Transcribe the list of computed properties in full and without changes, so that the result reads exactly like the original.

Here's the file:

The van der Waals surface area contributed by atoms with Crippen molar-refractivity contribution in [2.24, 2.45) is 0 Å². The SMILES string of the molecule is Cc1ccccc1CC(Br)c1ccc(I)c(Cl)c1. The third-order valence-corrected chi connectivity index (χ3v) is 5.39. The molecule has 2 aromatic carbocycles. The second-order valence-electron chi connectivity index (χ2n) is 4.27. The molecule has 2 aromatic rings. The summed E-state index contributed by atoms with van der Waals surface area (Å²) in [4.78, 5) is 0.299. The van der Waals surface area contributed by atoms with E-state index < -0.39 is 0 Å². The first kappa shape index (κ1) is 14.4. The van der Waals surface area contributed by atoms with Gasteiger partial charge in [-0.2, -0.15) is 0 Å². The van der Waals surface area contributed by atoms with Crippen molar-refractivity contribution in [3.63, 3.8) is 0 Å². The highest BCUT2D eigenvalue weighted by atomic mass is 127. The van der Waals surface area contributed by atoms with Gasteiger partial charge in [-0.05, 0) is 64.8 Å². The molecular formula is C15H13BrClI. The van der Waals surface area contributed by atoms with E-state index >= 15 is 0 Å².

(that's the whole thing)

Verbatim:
The van der Waals surface area contributed by atoms with Crippen molar-refractivity contribution in [2.24, 2.45) is 0 Å². The SMILES string of the molecule is Cc1ccccc1CC(Br)c1ccc(I)c(Cl)c1. The third-order valence-corrected chi connectivity index (χ3v) is 5.39. The molecule has 2 aromatic carbocycles. The second-order valence-electron chi connectivity index (χ2n) is 4.27. The molecule has 2 aromatic rings. The summed E-state index contributed by atoms with van der Waals surface area (Å²) in [4.78, 5) is 0.299. The van der Waals surface area contributed by atoms with E-state index < -0.39 is 0 Å². The first kappa shape index (κ1) is 14.4. The van der Waals surface area contributed by atoms with Gasteiger partial charge in [-0.2, -0.15) is 0 Å². The van der Waals surface area contributed by atoms with Crippen molar-refractivity contribution in [3.63, 3.8) is 0 Å². The highest BCUT2D eigenvalue weighted by atomic mass is 127. The van der Waals surface area contributed by atoms with Gasteiger partial charge in [-0.05, 0) is 64.8 Å². The molecular formula is C15H13BrClI. The van der Waals surface area contributed by atoms with E-state index >= 15 is 0 Å².